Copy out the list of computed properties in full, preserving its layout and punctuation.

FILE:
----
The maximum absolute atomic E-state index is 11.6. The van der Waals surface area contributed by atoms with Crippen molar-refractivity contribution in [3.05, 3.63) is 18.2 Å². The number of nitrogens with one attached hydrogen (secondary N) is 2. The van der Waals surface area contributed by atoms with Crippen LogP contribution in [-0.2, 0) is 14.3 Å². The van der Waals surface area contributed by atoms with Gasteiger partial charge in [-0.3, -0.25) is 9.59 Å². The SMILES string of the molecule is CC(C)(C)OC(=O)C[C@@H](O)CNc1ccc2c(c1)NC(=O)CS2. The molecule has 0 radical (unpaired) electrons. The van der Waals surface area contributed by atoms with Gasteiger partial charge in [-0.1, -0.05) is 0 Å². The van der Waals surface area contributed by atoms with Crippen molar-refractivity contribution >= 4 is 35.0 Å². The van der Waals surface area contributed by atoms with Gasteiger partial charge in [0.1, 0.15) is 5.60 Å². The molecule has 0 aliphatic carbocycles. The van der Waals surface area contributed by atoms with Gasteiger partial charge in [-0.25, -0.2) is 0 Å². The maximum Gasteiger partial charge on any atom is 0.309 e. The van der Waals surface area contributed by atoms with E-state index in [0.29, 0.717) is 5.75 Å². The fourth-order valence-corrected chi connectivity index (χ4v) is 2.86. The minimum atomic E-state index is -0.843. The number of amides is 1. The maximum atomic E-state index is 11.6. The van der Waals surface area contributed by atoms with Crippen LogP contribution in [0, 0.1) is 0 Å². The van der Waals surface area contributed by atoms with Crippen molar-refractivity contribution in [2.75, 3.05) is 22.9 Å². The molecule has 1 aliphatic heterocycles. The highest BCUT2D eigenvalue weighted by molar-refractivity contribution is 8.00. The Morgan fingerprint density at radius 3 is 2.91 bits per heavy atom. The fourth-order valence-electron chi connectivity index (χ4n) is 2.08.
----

The maximum absolute atomic E-state index is 11.6. The van der Waals surface area contributed by atoms with Crippen molar-refractivity contribution in [3.05, 3.63) is 18.2 Å². The number of nitrogens with one attached hydrogen (secondary N) is 2. The van der Waals surface area contributed by atoms with Crippen LogP contribution in [-0.2, 0) is 14.3 Å². The van der Waals surface area contributed by atoms with Gasteiger partial charge in [-0.3, -0.25) is 9.59 Å². The SMILES string of the molecule is CC(C)(C)OC(=O)C[C@@H](O)CNc1ccc2c(c1)NC(=O)CS2. The molecule has 0 radical (unpaired) electrons. The van der Waals surface area contributed by atoms with Gasteiger partial charge in [-0.1, -0.05) is 0 Å². The van der Waals surface area contributed by atoms with Crippen molar-refractivity contribution >= 4 is 35.0 Å². The van der Waals surface area contributed by atoms with Gasteiger partial charge in [0.1, 0.15) is 5.60 Å². The molecule has 0 aliphatic carbocycles. The van der Waals surface area contributed by atoms with Gasteiger partial charge in [-0.25, -0.2) is 0 Å². The maximum Gasteiger partial charge on any atom is 0.309 e. The van der Waals surface area contributed by atoms with E-state index in [0.29, 0.717) is 5.75 Å². The fourth-order valence-corrected chi connectivity index (χ4v) is 2.86. The minimum atomic E-state index is -0.843. The number of amides is 1. The maximum atomic E-state index is 11.6. The van der Waals surface area contributed by atoms with Crippen LogP contribution in [0, 0.1) is 0 Å². The van der Waals surface area contributed by atoms with Crippen molar-refractivity contribution in [2.75, 3.05) is 22.9 Å². The molecule has 1 aliphatic heterocycles. The highest BCUT2D eigenvalue weighted by molar-refractivity contribution is 8.00. The Morgan fingerprint density at radius 3 is 2.91 bits per heavy atom. The fourth-order valence-electron chi connectivity index (χ4n) is 2.08.